It was around about the same time that some of the people Mike was hanging out with invited him to a meeting of like-minded souls and that turned out to be SAGE-AU.

“I joined a short time later because I knew that these were people who could help me to continue improving my skills and expanding my knowledge,” he said. “I’ve made a lot of friends in my time with SAGE-AU and now ITPA.

“These are people that I can make a quick phone call to and say `hey I’m having this odd problem. I know you’re working in this same area. Can you help me?’ And, I know that I am going to get back a qualitative answer and that is absolute gold in this industry.

“The same thing applies on the discussion forums/mailing list that we share. Sure, there are other options like Google and Stack Overflow but they often don’t take into account local context. The complexities of what I am doing often go way beyond a Google answer.

“Every time I have posted to the membership forum and asked a specific question, what I have gotten back has been a whole other level of quality as well as interaction. The collective knowledge of the discussion board members is vast and it’s useful. That alone makes the membership of ITPA worth it.”

Mike said that the other great benefit he gets from being a member of a professional organisation is trust.

“I do a lot of security work so the question of trust comes up a lot,” he said. “I can point to my 20-year membership in an independent industry association. I can look them in the eye and I can say - ‘see this code of conduct, I adhere to that and I contribute to my community and people in that community will vouch for me’.

“That adds credibility and is a validation of what you do, who you are and what you stand for.”


The changing role of systems administrators

Mike also had some interesting opinions on the changing roles of systems administrators and the impact that cloud computing and virtualisation is having on the profession. While some people are quick to surmise that the role of the systems administrator is heading for the same fate as the dinosaur and the dodo, he thinks that news of its death is greatly exaggerated.

“Moving to the cloud doesn’t get rid of computers,” he said. “It just eliminates some of the basic design and management. It means you don’t have to unpack boxes and plug in cables anymore and to me, that is fantastic.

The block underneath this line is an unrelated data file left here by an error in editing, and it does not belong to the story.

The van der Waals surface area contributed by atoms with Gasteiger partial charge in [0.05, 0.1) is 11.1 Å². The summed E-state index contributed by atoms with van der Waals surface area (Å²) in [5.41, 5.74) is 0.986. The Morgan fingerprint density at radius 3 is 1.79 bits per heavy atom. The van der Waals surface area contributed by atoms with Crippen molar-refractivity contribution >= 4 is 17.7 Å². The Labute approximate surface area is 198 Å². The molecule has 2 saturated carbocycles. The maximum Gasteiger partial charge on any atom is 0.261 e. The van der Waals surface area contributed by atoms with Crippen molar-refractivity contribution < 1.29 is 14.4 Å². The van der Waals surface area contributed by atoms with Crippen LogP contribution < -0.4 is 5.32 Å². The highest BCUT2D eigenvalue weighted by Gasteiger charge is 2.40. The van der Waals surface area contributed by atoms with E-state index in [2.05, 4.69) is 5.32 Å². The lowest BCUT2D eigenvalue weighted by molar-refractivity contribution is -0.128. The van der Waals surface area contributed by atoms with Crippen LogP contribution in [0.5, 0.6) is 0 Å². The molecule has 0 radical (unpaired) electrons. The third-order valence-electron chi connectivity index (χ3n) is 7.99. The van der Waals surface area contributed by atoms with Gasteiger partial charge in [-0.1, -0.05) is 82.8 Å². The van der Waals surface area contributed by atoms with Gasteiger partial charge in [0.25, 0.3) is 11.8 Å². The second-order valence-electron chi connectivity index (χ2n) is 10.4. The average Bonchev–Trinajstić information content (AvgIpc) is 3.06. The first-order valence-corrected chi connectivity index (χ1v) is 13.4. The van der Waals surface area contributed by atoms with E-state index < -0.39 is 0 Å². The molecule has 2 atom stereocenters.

“While some SysAd guys enjoyed that aspect of the role, when it gets down to it, the same issues that we have been dealing with since day dot still apply.

“Is my data backed up? Can I recover my data in the event of a failure? Are my users being managed effectively? How do I make sure that my systems are performing well? How do I know when a system is down? Is it important? What is my response? Who is going to support these things?

“All of those questions still need to be answered. We still need to build these systems out and whether that is done by hand or through automation tools, the same principles are still there. You still have to specify, you have to build, you have to test and these are all core functions of the traditional SysAdmin role.”

“It is a very similar role, just a slightly different environment. The context might change, the environment might change and your ability to respond will change.

“In the old days, if you ran out of capacity, it could be weeks before you could respond with new kit integrated into the network. Now you can just go onto a website, twiddle a knob on a dashboard and bring 100 new servers online straight away if that is what you need and for good measure you can do so for just a short period if that is all you need it for.

“All of this capability and the knowledge of how to make it possible allows you to become even more valuable to the organisation for whom you work.”


Keep learning new skills to stay relevant

Mike asserted that the key to remaining relevant is to keep learning more about the tools, technology and services that are available. To keep expanding your skills base has never been more important to keep up with the evolution.

“Your systems are always going to change,” he said. “The technology behind your systems is always changing. It’s nothing new. The cloud - as it is a marketed - is just another set of changes and I would be very surprised if SysAdmin professionals couldn’t find the commonality between what they know and what the cloud is offering them to make that transition.

“If you’re looking for a way to maintain your relevance, here is what I suggest you should do. Have a look at what the cloud offerings are that you could use and try to frame those in the context of your business.

“Make yourself critical to the business because you understand better than anyone, how the business can be transitioned to take advantage of cloud technologies You are still being a systems administrator but now you’re not doing the heavy lifting, you are doing the smart lifting.

“That has to be good. Being more strategic instead of being slowed down by manual processes.

“Another good idea would be to not dismiss DevOps. In every part of just about any job, you are going to have to work with people who have ideas and approaches that you don’t agree with. If you are a systems administrator, your whole career is built around getting things that don’t want to talk to each other communicating.

“So, treat yourself like a system. Manage it properly. Get it to talk to other people. Understand what it is that they are really trying to achieve - and if they are still wrong, enlighten them.

“Systems administrators sit in a unique place within an organisation. They are between business units because they are providing shared business resources. They understand the technology and they understand the needs of the separate business units and they have the tremendously powerful knowledge of how to enable positive business outcomes and value using technology.”


* For the record, Mike’s surname is pronounced Chee-R-Varrrrrrrrr-Ella with the rolling R at the end of the emphasised third syllable.